Fig. 6. The effects of procaine on carbachol-induced extracellular signal-regulated kinase (ERK) activation in PC12 cells. The cells were preincubated with the indicated concentration of procaine (Pro) for 10 min and then stimulated in the presence (+) or the absence (−) of 1 mM carbachol for 2 min. Sodium dodecyl sulfate–polyacrylamide gel electrophoresis and Western blot analysis with anti-ERK antibody were performed. (  A  ) Procaine dose dependently inhibited the activation of ERKs. The upper two arrows on the left indicate ERK1 (  MATH, active forms of ERK1) and the lower two arrows indicate ERK2 (  MATH, active forms of ERK2). The density of shifted bands (active forms) of (  B  ) ERK1 and (  C  ) ERK2 was measured by densitometric analysis and expressed as percentages of the result obtained in the absence of procaine. Data represent the mean ±SD from three different experiments. *  P  < 0.05  versus  0 × 10−4M;**  P  < 0.0001  versus  0 × 10−4M. (  D  ) The Hill plots of the procaine inhibition of the carbachol-induced ERK activation are shown. Y and 1−Y represent inhibited and noninhibited ERK activation, respectively. The Hill plots were made by computerized analysis of log [Y/1−Y]  versus  log procaine concentration, thereby yielding the Hill coefficients n = 2.4 for the effects of procaine on ERK1 and ERK2. 
×
Fig. 7. The inhibitory effects of local anesthetics on carbachol-induced extracellular signal-regulated kinase (ERK) activation in PC12 cells. The cells were treated in the presence or the absence of 5 × 10−4M procaine (Pro), tetracaine (Tetra), lidocaine (Lido), or bupivacaine (Bupi) for 10 min and then stimulated with or without 1 mM carbachol for 2 min. Sodium dodecyl sulfate–polyacrylamide gel electrophoresis and Western blot analysis with anti-ERK antibody were performed. (  A  ) The activated forms of ERKs were prevented by the presence of each local anesthetic. The upper two arrows on the left indicate ERK1 (  MATH, active forms of ERK1) and the lower two arrows indicate ERK2 (  MATH, active forms of ERK2). (  B  ) The density of shifted bands (active forms) of ERK1 and ERK2 was measured using the densitometric analysis. Data represent the mean ± SD of three experiments. *  P  < 0.0001  versus  carbachol. 
Fig. 7. The inhibitory effects of local anesthetics on carbachol-induced extracellular signal-regulated kinase (ERK) activation in PC12 cells. The cells were treated in the presence or the absence of 5 × 10−4M procaine (Pro), tetracaine (Tetra), lidocaine (Lido), or bupivacaine (Bupi) for 10 min and then stimulated with or without 1 mM carbachol for 2 min. Sodium dodecyl sulfate–polyacrylamide gel electrophoresis and Western blot analysis with anti-ERK antibody were performed. (  A  ) The activated forms of ERKs were prevented by the presence of each local anesthetic. The upper two arrows on the left indicate ERK1 (  MATH, active forms of ERK1) and the lower two arrows indicate ERK2 (  MATH, active forms of ERK2). (  B  ) The density of shifted bands (active forms) of ERK1 and ERK2 was measured using the densitometric analysis. Data represent the mean ± SD of three experiments. *  P  < 0.0001  versus  carbachol.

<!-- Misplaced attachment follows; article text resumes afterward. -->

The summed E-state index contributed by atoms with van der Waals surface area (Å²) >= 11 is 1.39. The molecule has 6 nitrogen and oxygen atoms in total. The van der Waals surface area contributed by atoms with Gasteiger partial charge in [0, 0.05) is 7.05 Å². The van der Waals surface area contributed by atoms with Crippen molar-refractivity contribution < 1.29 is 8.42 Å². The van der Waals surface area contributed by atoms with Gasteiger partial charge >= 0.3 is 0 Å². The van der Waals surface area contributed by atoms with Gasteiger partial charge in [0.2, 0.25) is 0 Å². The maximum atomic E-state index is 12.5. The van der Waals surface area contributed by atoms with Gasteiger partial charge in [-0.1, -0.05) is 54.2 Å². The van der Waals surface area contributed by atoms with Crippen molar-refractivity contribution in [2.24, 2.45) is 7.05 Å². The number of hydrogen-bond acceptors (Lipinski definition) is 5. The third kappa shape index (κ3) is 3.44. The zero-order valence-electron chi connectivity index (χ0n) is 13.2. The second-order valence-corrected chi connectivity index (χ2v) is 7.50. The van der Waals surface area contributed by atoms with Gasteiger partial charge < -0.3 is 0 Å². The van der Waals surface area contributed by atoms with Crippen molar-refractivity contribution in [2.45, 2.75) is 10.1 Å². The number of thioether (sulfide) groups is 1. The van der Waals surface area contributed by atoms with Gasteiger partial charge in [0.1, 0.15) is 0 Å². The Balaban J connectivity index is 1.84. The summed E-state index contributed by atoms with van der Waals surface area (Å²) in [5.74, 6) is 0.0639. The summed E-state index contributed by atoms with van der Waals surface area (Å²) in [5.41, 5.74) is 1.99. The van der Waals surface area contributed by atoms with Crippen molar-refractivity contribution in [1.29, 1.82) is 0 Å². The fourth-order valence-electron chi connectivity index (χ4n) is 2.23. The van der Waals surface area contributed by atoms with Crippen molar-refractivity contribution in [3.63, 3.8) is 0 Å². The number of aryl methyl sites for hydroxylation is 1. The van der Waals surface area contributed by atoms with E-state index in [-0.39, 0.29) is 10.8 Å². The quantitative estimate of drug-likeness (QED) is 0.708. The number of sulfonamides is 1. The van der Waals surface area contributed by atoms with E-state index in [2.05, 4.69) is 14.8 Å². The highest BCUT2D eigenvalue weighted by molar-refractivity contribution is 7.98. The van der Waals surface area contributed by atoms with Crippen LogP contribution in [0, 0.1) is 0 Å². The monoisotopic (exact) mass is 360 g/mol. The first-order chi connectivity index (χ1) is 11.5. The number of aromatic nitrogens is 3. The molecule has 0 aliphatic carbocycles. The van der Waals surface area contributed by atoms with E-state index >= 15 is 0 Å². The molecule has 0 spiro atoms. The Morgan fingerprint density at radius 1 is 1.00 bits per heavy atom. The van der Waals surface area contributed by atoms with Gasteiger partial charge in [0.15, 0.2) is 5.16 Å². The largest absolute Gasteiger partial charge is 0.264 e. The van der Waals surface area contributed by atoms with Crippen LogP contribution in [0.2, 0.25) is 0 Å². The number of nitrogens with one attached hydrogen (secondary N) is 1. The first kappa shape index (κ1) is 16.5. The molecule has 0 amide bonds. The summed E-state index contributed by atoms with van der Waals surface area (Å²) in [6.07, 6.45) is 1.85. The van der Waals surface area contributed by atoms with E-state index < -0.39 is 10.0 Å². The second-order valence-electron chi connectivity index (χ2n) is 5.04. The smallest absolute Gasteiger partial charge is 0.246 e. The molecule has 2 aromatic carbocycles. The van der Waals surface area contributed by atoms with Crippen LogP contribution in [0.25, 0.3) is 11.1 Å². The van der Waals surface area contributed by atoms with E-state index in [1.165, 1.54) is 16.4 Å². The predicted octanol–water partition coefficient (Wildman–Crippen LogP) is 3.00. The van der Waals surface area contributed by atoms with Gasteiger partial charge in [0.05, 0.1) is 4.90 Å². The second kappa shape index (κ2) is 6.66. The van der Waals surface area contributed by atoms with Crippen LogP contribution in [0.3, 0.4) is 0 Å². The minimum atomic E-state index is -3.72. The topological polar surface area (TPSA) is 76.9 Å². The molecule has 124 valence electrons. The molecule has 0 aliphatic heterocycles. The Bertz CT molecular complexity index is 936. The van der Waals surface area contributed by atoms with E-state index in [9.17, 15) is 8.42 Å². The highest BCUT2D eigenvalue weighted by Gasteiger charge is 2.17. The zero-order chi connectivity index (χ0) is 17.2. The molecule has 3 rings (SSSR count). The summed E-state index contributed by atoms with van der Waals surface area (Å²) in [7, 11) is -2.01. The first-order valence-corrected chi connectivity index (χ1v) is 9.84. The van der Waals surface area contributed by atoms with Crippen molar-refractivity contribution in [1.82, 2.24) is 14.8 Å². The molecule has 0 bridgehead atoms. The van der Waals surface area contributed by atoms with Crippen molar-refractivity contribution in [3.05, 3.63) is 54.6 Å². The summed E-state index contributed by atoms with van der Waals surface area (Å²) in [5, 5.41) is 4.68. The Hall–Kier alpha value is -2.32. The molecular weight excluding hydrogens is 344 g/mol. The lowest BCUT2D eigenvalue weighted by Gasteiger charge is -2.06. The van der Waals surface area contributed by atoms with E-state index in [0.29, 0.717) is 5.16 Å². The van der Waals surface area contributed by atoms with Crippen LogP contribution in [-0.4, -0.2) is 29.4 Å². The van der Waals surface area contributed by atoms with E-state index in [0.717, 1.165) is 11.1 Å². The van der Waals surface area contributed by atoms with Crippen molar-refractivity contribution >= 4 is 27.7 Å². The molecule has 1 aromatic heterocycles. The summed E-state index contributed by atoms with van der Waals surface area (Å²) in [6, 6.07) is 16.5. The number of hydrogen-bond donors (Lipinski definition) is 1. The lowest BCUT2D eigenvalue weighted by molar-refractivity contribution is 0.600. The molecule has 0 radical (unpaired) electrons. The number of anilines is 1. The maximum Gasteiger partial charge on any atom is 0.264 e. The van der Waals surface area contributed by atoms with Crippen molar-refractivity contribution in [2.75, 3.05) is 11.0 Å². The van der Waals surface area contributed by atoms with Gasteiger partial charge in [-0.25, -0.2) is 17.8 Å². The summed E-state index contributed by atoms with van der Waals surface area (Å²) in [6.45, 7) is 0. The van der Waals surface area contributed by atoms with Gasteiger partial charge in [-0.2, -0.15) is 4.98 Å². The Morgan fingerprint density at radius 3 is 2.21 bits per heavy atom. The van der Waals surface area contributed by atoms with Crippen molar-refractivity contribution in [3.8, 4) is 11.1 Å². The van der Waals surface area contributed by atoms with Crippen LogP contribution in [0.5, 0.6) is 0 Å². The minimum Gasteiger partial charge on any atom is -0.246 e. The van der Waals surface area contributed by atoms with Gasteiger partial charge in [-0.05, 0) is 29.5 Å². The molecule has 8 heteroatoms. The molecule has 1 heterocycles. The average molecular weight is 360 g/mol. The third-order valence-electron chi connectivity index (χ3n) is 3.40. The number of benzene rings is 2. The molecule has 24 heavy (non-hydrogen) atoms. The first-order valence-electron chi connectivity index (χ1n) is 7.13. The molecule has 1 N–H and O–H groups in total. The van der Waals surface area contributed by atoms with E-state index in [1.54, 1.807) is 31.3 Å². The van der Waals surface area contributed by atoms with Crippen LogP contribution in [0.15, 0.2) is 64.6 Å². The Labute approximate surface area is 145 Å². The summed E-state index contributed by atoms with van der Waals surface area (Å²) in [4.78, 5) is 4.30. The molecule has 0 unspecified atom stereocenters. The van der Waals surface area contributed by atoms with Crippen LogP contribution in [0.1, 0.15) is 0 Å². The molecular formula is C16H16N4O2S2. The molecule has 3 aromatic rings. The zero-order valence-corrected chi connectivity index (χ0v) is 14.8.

Fig. 7. The inhibitory effects of local anesthetics on carbachol-induced extracellular signal-regulated kinase (ERK) activation in PC12 cells. The cells were treated in the presence or the absence of 5 × 10−4M procaine (Pro), tetracaine (Tetra), lidocaine (Lido), or bupivacaine (Bupi) for 10 min and then stimulated with or without 1 mM carbachol for 2 min. Sodium dodecyl sulfate–polyacrylamide gel electrophoresis and Western blot analysis with anti-ERK antibody were performed. (  A  ) The activated forms of ERKs were prevented by the presence of each local anesthetic. The upper two arrows on the left indicate ERK1 (  MATH, active forms of ERK1) and the lower two arrows indicate ERK2 (  MATH, active forms of ERK2). (  B  ) The density of shifted bands (active forms) of ERK1 and ERK2 was measured using the densitometric analysis. Data represent the mean ± SD of three experiments. *  P  < 0.0001  versus  carbachol. 
×